Give the dedicated shutter button a squeeze and it’ll rattle off a series of shots, letting you pick the best one - including from before you even pressed the shutter. You can forget missing the moment ever again, apparently.
Burst mode gets tracking autofocus this year, too. Hold down the shutter for up to ten seconds and you’ll get 10fps shooting, where your subject is kept in focus the whole time. I don’t know how fast it is just yet (Sony’s example was a running toddler, but I’m intrigued if it’ll handle sports or motor racing) but it certainly did the job when I tried it on a relatively easy subject.
Of course, Sony’s overly aggressive image processing is still on board, too. That means seriously vivid colours, which don’t always line up with reality. A vase of pink and purple flowers looked far too saturated on-screen when I took a few practice shots, and experimenting with the manual mode didn’t make much difference.
Again, I’ll withhold judgment until a final review, to see how it stacks up with the rest of the Android world.
If the XZ Compact was down in power last year, Sony seems to be making up for it in 2017: the XZ1 Compact is packing a Snapdragon 835 CPU.
Qualcomm’s silicon is practically a requirement for any flagship phone right now, and to show up with less would have been crazy, so I think Sony has made the right move - even if it’ll inevitably push the price up a bit.
Paired with 4GB of RAM, the XZ1 Compact handled just about everything I could throw at it, given the short hands-on time I had with the phone. Apps loaded smoothly, multitasking worked well, and games should tick along at a healthy frame rate too - the Snapdragon 835 usually has to render games at 2K resolution, so 1080p here is practically a walk in the park.
The 2700mAh battery should be plenty, as well - even with the bump in screen resolution, the small screen won’t be draining much juice. We’ll have to wait until a full review to see how much stamina it has, but getting a full day of charge shouldn’t be a problem.
USB-C and fast charging are on board, too, so you’re not waiting around when it’s time to refuel.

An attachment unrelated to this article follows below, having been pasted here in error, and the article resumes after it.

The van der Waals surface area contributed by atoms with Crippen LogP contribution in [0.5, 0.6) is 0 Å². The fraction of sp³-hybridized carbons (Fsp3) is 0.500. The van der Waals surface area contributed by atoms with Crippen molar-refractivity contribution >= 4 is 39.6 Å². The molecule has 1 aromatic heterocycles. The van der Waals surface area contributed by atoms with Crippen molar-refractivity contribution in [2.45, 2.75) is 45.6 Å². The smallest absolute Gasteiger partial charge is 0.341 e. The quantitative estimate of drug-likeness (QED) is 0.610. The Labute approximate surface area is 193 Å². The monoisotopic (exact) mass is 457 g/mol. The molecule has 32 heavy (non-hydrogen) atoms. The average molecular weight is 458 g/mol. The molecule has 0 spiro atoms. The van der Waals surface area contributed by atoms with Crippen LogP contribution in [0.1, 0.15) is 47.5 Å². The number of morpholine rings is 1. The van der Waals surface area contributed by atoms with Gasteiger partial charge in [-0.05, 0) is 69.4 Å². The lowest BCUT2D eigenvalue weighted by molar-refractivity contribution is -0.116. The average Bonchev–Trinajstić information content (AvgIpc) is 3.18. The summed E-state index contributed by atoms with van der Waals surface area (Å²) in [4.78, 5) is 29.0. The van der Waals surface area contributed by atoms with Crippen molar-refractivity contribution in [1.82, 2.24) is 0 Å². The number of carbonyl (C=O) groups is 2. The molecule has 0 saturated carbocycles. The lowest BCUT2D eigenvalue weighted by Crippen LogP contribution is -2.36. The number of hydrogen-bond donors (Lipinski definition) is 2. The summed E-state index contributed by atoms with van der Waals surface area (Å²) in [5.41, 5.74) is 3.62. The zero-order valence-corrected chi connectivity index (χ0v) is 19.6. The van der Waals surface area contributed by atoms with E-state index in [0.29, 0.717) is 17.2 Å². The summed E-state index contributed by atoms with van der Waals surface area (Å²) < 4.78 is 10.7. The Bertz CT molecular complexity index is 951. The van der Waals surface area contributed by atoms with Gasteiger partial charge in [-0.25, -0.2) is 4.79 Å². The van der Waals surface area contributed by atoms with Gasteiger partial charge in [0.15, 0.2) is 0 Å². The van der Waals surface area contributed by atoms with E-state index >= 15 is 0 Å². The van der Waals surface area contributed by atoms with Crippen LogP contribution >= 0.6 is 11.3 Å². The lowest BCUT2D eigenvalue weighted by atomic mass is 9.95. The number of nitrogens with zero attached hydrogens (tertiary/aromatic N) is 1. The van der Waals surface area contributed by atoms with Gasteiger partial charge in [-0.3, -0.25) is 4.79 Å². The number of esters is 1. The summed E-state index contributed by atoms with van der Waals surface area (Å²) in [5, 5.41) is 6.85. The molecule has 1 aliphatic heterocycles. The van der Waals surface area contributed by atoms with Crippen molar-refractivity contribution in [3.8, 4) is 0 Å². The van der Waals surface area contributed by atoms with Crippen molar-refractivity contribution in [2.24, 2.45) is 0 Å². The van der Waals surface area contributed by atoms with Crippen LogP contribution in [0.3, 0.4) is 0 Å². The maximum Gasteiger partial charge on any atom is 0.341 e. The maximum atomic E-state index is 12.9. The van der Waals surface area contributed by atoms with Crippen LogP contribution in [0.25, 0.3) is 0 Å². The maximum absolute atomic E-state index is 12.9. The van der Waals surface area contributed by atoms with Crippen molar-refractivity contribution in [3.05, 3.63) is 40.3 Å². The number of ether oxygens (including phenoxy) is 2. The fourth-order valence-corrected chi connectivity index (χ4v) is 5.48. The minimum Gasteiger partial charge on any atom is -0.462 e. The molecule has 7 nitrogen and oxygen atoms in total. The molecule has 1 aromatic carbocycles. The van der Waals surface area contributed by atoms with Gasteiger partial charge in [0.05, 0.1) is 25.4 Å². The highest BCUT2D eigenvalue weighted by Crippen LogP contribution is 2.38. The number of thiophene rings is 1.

Sony’s spin on Android has been getting progressively simpler over the past few years, which has helped speed up how long users are waiting around for updates. The good news is that the XZ1 Compact will arrive with Oreo out of the box, so you’ll be running Google’s latest and greatest straight away.
There are still a few custom icons, a rearranged Settings Menu and a redesigned notification tray, along with a handful of Sony’s own apps pre-installed for good measure, but it won’t take long to adjust to if you’re coming from a different company’s view of what Android should look like.
32GB of on-board storage is maybe a little on the small side, especially when the bigger XZ1 gets 64GB, but at least there’s a microSD card slot for adding more space later should you run low.
The one thing I’m not convinced by? The new 3D Creator app, which scans faces to create 3D models for sharing online or turning into physical replicas with a 3D printer. Sure, the tech works well, and there might be a niche appeal for sharing funky 3D scans of your mates on their Facebook feeds, but it just feels like a big gimmick right now.
Prove me wrong, Sony. Prove me wrong.
SONY XPERIA XZ1 COMPACT INITIAL VERDICT
Sony took its foot off the gas with last year's Xperia X Compact, which focused on the mid-range instead of flying the flag for small-yet-powerful Android phones.
That has changed for 2017, and it's great to see the XZ1 Compact matching its bigger brother on almost every feature. Sure, you don't get an HDR-ready screen, but that just means battery life won't take a beating whenever you stream a bit of Netflix.
The potent CPU and high-resolution camera look very tasty in a handset no bigger than Apple's iPhone SE - which is quickly beginning to show its age. If Sony gets the price right, this could be the most suitable alternative for anyone jumping ship from iOS, but wants to keep a smaller phone.
It sure beats buying jeans with bigger pockets, anyway. We'll be giving the XZ1 Compact a full review a little closer to launch, so be sure to check back for a decisive verdict.